Labor consults South West farmers on milk floor

Zach Relph and Jacinta CantatoreCountryman
Brunswick dairy producer Michael Partridge was among farmers to meet with Federal shadow agriculture minister Joel Fitzgibbon last week.
Camera IconBrunswick dairy producer Michael Partridge was among farmers to meet with Federal shadow agriculture minister Joel Fitzgibbon last week. Credit: Jon Gellweiler

Federal shadow agriculture minister Joel Fitzgibbon has amplified calls to set a minimum milk price to underpin the nation’s struggling dairy industry, saying it will alleviate farmers suffering under high operating costs.

After consulting with South West dairy farmers in Brunswick on Tuesday last week while in WA, Mr Fitzgibbon echoed Federal Labor’s vision for dairy sector reform.

Federal Labor has proposed an Australian Competition and Consumer Commission-led investigation to establish a minimum farmgate milk price for Australia’s milk suppliers, if elected at May’s looming election.

Mr Fitzgibbon said the plan, alongside a mandatory code of conduct, was a “meaningful” solution to helping dairy farmers suffering under low milk prices and high operational expenses.

“I took my dairy policy consultations to WA,” he said.

“Dairy farmers in the State’s south welcomed Labor’s acknowledgement that the dairy industry is in crisis and our promise to intervene in a meaningful way.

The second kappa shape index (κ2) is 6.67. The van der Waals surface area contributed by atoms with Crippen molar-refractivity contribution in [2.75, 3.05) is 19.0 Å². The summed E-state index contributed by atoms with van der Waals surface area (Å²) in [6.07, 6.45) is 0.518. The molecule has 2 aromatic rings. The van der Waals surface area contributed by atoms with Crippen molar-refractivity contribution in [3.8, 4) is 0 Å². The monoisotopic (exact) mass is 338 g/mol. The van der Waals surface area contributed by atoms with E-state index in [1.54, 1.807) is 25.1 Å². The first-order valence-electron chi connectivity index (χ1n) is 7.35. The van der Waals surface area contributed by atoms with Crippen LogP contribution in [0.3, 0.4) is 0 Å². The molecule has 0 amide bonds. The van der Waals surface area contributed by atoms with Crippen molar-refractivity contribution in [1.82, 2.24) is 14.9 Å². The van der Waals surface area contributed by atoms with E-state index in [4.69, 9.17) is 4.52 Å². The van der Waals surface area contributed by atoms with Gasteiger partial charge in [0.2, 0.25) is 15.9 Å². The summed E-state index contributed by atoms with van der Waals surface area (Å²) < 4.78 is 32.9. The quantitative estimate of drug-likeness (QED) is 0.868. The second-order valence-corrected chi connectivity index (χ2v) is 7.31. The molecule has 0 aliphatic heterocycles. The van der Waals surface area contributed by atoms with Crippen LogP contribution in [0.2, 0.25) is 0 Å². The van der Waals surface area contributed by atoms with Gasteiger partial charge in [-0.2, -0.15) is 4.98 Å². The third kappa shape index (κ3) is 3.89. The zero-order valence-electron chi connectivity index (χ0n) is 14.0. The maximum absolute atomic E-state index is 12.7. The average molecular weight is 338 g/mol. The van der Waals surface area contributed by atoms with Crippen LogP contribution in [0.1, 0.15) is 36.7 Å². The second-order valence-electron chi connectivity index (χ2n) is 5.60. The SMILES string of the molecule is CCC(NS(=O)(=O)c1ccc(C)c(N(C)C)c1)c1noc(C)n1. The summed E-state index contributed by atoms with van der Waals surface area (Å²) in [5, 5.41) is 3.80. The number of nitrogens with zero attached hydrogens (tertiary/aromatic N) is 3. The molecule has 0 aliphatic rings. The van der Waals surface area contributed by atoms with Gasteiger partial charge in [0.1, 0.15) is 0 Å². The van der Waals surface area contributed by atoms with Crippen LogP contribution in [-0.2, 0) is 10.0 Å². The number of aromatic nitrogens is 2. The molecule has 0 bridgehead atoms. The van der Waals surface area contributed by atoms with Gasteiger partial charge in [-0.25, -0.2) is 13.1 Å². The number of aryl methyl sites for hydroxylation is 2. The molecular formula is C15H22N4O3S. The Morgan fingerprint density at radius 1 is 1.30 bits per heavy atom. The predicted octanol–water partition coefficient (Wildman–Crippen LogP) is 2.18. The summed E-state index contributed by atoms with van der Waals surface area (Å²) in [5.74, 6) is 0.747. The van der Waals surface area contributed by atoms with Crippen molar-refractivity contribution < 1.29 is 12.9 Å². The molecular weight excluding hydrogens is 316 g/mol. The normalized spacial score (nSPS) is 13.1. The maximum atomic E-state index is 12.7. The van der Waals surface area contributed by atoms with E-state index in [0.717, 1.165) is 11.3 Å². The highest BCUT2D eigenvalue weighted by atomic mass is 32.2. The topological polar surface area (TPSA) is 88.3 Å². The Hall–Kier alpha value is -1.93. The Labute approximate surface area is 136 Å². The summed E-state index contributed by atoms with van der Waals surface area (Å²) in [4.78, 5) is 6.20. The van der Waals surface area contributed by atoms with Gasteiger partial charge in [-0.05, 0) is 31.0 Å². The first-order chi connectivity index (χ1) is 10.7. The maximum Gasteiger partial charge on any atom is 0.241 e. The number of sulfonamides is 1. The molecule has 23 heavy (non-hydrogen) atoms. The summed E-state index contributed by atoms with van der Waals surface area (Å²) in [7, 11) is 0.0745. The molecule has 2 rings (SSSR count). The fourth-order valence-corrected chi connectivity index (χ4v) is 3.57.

“Labor recognises dairy farmers are caught in a cost-price squeeze which has been compounded by drought.”

Brunswick dairy farmer and WAFarmers dairy section president Michael Partridge was among dairy farmers to meet Mr Fitzgibbon.

Mr Partridge said the discussions, at his White Rocks property, were pleasing.

“We appreciate that Joel recognises there is a significant problem with the dairy industry’s pricing structure,” he said.

“Something needs to be done and we have to be open to work with everyone that puts forward a possible solution.”

Liberal Forest MHR Nola Marino, whose husband Charlie is a long-standing Harvey-based dairy farmer, queried how Labor intended to implement a minimum price.

“The question that will need to be answered is how will Labor implement a floor price that will work in every State and every market we sell into,” Mrs Marino said.

Mr Fitzgibbon’s dairy floor price suggestion comes after Coles and Aldi last week followed Woolworths’ footsteps, succumbing to mounting industry pleas to end $1-per-litre milk.

Federal Agriculture Minister David Littleproud has previously rejected Labor’s milk price floor.

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